Secker Goes Globetrotting
6th Jun 2012
Milford Sound day trip
As we were checking out of the hostel in the morning, the receptionist was telling us that the road to Milford Sound was currently closed due to a rock slide. The big snow storm we were expecting didn't happen so we thought he was kidding around. He wasn't, the road was really closed. Bugger. We set off anyway, I napped as usual and woke up to find us back in the mountains. Ah, I hadn't realised how much I'd become attached to the mountains in NZ but I was really happy to be back. We still didn't know if the road was open and our driver was suggesting what we could do. Damn - I was due to leave at 8 the next morning. There were two things left on my list for NZ. Milford and whale watching at Kaikoura. The day before I'd got so fed up with being on the bus all day and by the time we would have got back to Queenstown that evening it would have been 3 days of full on bus travel. Going back to Auckland by his would have taken 4 days. Apart from Christchurch and Kaikoura I'd already done the other stops. If I wanted to go to Milford and we couldn't then I'd have to change my plans. I still had a bit of time before I needed to be back in Auckland and I figured if I had time then surely I didn't have to leave the south so soon. I mulled it over on our way to Te Anau. The road was open so we were going, but I couldn't shake this feeling that I wasn't ready to go back to Auckland - it felt too soon. So I canceled my plans and thought I'd figure it all out the next morning. I felt relaxed that this was the right decision for me. We stopped at Te Anau for a spot of breakfast. Te Anau is the 3rd largest lake in NZ and to walk around the edge is 500km apparently so it's pretty big! Its got 3 Fjords too and is the result of glaciers (at least i think thats what he said) We looked to be in for a sunny day which meant we could see the mountains in all their glory. Milford Sound is part of the Fiorland National Park which in total is the same size as Devon and Cornwall put together.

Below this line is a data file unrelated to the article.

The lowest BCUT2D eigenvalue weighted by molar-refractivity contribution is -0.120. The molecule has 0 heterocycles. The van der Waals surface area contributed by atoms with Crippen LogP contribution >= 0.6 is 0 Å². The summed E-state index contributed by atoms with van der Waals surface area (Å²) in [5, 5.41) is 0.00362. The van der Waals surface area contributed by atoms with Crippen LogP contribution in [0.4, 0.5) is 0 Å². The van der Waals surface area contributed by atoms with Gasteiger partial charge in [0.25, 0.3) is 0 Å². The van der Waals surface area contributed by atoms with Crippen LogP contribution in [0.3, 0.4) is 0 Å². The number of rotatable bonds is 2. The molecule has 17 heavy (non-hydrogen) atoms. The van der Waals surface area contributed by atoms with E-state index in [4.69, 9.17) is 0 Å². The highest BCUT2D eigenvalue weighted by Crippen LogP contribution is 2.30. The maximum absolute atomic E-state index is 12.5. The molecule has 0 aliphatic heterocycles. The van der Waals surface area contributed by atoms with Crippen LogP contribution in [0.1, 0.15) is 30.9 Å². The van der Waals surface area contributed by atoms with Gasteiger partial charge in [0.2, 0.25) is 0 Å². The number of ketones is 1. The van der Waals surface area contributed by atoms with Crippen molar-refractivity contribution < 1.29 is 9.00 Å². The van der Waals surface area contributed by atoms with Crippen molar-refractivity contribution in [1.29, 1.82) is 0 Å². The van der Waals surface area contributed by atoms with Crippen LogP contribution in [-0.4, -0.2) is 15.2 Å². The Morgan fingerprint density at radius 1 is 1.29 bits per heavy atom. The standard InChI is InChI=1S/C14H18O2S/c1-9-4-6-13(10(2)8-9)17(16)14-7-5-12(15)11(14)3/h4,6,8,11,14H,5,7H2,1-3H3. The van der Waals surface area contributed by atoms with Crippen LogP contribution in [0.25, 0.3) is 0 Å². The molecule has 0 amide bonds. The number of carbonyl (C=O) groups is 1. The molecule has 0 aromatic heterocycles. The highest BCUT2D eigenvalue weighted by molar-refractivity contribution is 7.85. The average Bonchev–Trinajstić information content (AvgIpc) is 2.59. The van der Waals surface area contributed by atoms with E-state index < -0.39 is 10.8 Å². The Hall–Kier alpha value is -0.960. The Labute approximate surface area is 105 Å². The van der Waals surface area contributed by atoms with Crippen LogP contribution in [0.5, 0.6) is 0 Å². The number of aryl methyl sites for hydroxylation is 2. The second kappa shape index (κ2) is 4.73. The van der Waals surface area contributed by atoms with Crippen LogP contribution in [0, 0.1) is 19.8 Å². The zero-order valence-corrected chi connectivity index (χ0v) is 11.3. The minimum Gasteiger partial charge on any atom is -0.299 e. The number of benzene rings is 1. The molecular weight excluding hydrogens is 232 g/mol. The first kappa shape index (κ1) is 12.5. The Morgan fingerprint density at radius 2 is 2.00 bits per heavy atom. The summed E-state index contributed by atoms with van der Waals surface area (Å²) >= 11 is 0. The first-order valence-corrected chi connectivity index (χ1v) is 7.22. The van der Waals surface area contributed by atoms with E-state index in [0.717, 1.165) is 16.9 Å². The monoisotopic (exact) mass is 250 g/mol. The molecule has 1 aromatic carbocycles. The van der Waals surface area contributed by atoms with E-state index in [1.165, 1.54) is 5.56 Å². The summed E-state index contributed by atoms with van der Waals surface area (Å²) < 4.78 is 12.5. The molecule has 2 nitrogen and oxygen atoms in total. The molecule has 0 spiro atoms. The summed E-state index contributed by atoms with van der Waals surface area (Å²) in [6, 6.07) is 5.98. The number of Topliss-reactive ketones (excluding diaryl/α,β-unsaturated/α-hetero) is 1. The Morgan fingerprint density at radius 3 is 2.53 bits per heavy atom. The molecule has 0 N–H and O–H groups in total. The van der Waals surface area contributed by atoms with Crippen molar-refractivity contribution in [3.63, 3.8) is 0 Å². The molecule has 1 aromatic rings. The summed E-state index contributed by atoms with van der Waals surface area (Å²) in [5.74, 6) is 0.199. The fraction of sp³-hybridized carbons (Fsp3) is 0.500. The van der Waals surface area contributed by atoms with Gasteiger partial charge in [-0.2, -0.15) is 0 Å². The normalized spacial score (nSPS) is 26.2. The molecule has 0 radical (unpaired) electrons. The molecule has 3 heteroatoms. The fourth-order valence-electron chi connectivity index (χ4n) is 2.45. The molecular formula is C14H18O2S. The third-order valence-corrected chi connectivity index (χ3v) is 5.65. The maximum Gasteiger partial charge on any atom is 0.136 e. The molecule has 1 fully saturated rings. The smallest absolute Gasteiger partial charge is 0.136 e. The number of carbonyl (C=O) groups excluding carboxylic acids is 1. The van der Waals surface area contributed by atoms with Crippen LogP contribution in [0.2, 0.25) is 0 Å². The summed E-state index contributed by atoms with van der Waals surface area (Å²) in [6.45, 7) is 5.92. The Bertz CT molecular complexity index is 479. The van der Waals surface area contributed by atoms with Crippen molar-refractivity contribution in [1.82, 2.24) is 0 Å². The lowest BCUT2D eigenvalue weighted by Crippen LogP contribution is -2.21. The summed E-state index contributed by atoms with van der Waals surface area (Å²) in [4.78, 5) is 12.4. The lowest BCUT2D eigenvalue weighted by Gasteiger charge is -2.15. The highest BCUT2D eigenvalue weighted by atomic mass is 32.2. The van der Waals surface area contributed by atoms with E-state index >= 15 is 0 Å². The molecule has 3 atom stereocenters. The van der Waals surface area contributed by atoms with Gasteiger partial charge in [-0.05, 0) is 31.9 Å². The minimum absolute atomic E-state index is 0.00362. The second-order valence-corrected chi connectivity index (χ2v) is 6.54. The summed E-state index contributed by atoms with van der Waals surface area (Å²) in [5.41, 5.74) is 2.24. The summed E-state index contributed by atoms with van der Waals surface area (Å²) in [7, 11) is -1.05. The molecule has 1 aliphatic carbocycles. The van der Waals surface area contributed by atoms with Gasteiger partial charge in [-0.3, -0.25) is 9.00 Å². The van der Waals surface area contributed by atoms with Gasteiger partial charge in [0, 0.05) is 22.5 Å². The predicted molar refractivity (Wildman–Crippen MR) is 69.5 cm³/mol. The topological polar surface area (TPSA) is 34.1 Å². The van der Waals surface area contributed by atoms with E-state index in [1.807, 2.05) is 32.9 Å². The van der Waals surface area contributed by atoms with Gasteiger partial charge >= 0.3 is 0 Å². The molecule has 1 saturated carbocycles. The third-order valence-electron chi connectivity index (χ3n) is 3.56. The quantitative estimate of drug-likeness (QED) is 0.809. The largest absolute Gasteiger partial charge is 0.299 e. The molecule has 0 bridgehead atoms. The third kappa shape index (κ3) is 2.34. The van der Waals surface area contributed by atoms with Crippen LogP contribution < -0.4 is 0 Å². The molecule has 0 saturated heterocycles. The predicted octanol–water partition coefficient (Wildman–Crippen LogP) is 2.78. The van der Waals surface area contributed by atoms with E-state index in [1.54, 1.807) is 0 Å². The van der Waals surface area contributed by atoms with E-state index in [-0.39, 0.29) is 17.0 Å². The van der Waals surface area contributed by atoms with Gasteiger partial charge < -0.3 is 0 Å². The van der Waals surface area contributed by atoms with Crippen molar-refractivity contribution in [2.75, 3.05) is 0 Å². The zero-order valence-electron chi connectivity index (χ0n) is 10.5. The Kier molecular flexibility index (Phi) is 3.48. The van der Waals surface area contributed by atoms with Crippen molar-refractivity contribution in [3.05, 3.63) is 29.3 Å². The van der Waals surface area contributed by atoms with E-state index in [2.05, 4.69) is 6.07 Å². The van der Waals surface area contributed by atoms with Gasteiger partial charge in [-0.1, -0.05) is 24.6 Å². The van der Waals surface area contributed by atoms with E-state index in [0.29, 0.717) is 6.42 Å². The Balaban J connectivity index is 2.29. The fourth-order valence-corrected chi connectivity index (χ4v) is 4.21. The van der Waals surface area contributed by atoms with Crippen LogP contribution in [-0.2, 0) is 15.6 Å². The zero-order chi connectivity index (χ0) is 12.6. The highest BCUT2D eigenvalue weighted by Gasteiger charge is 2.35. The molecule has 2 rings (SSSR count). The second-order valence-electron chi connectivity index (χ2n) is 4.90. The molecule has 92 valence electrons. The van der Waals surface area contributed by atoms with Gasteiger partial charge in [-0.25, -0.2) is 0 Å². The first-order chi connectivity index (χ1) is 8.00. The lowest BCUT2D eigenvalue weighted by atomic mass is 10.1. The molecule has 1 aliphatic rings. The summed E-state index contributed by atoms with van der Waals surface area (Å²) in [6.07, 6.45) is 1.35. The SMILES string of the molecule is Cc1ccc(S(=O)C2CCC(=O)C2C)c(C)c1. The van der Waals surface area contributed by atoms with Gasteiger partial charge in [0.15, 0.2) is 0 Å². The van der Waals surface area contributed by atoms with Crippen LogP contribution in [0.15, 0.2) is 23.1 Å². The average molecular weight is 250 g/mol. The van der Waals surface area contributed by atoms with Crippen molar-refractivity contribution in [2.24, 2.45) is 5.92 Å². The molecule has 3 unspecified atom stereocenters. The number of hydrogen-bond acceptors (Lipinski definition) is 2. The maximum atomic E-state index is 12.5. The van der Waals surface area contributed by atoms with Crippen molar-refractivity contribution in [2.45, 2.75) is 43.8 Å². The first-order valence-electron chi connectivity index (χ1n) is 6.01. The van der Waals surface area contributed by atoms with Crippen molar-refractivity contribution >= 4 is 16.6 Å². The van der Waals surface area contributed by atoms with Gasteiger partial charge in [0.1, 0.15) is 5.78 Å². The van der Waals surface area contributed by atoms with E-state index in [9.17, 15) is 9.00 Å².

The area just missed out on making the 7 wonders of the world list as it ranked 8th but that's still pretty good going considering how many beautiful places there are in the world.
The road that takes us through to Milford is the result of the post war depression and was a public works scheme (designed to get people back into work by using manual labour, it was common in the US and Europe post WW1). It finally got finished in the 1950s.
The road to Milford Sound is statistically the most dangerous road in NZ. I can sort of see why, it's got many tight corners.
Not many maoris settled here though because it's commonly one of the wettest places on earth, it rains 2 out of 3 days. In 12 hours one year, Fiordland had the annual rainfall of London.
We stopped for a few photo opportunities, the first was the mirror lakes. They're exactly as the sound, a set of lakes or a lake that gives a perfect reflection of the mountains in the background. Absolutely breathtakingly beautiful.